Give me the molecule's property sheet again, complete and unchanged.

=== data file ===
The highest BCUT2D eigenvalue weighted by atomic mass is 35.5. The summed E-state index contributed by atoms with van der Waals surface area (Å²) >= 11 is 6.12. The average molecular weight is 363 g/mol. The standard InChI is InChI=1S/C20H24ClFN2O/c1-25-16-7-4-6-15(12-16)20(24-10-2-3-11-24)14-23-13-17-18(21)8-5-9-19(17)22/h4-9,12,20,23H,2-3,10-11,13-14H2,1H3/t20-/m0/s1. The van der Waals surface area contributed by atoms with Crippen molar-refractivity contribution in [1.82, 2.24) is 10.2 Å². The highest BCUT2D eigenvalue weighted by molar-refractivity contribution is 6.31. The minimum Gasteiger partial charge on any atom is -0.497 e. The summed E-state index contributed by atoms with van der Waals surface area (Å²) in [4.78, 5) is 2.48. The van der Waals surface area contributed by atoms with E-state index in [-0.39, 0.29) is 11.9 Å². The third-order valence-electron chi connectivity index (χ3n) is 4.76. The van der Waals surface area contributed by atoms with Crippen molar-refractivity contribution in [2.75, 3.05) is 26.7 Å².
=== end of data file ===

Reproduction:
The highest BCUT2D eigenvalue weighted by atomic mass is 35.5. The summed E-state index contributed by atoms with van der Waals surface area (Å²) >= 11 is 6.12. The average molecular weight is 363 g/mol. The standard InChI is InChI=1S/C20H24ClFN2O/c1-25-16-7-4-6-15(12-16)20(24-10-2-3-11-24)14-23-13-17-18(21)8-5-9-19(17)22/h4-9,12,20,23H,2-3,10-11,13-14H2,1H3/t20-/m0/s1. The van der Waals surface area contributed by atoms with Crippen molar-refractivity contribution in [1.82, 2.24) is 10.2 Å². The highest BCUT2D eigenvalue weighted by molar-refractivity contribution is 6.31. The minimum Gasteiger partial charge on any atom is -0.497 e. The summed E-state index contributed by atoms with van der Waals surface area (Å²) in [4.78, 5) is 2.48. The van der Waals surface area contributed by atoms with E-state index in [-0.39, 0.29) is 11.9 Å². The third-order valence-electron chi connectivity index (χ3n) is 4.76. The van der Waals surface area contributed by atoms with Crippen molar-refractivity contribution in [2.75, 3.05) is 26.7 Å².